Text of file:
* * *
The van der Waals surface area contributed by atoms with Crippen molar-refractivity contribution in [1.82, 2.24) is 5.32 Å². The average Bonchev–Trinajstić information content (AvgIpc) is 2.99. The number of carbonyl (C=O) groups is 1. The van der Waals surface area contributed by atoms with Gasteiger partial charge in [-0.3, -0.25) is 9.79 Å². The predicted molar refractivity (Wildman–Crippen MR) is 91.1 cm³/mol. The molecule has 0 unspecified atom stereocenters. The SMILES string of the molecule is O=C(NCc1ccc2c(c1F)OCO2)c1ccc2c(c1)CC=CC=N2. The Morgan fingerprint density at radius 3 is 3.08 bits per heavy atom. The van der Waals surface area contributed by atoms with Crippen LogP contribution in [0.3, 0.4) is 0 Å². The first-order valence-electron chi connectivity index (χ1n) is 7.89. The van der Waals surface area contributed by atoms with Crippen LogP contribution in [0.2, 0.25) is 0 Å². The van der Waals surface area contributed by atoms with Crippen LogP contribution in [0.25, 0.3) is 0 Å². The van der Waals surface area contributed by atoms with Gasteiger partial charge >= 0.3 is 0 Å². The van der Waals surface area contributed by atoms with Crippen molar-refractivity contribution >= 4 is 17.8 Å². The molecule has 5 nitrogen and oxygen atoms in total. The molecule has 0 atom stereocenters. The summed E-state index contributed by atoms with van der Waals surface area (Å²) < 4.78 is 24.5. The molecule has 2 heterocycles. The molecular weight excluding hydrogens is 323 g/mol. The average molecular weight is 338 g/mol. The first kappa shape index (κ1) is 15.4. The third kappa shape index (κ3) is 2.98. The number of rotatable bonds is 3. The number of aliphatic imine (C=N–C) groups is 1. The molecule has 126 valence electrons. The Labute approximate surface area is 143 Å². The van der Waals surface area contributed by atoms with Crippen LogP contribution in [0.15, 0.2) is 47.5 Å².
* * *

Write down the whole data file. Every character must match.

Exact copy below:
The van der Waals surface area contributed by atoms with Crippen molar-refractivity contribution in [1.82, 2.24) is 5.32 Å². The average Bonchev–Trinajstić information content (AvgIpc) is 2.99. The number of carbonyl (C=O) groups is 1. The van der Waals surface area contributed by atoms with Gasteiger partial charge in [-0.3, -0.25) is 9.79 Å². The predicted molar refractivity (Wildman–Crippen MR) is 91.1 cm³/mol. The molecule has 0 unspecified atom stereocenters. The SMILES string of the molecule is O=C(NCc1ccc2c(c1F)OCO2)c1ccc2c(c1)CC=CC=N2. The Morgan fingerprint density at radius 3 is 3.08 bits per heavy atom. The van der Waals surface area contributed by atoms with Crippen LogP contribution in [0.3, 0.4) is 0 Å². The first-order valence-electron chi connectivity index (χ1n) is 7.89. The van der Waals surface area contributed by atoms with Crippen LogP contribution in [0.2, 0.25) is 0 Å². The van der Waals surface area contributed by atoms with Crippen LogP contribution in [0.25, 0.3) is 0 Å². The van der Waals surface area contributed by atoms with Gasteiger partial charge >= 0.3 is 0 Å². The van der Waals surface area contributed by atoms with Crippen molar-refractivity contribution >= 4 is 17.8 Å². The molecule has 5 nitrogen and oxygen atoms in total. The molecule has 0 atom stereocenters. The summed E-state index contributed by atoms with van der Waals surface area (Å²) < 4.78 is 24.5. The molecule has 2 heterocycles. The molecular weight excluding hydrogens is 323 g/mol. The average molecular weight is 338 g/mol. The first kappa shape index (κ1) is 15.4. The third kappa shape index (κ3) is 2.98. The number of rotatable bonds is 3. The number of aliphatic imine (C=N–C) groups is 1. The molecule has 126 valence electrons. The Labute approximate surface area is 143 Å². The van der Waals surface area contributed by atoms with Crippen LogP contribution in [0.15, 0.2) is 47.5 Å².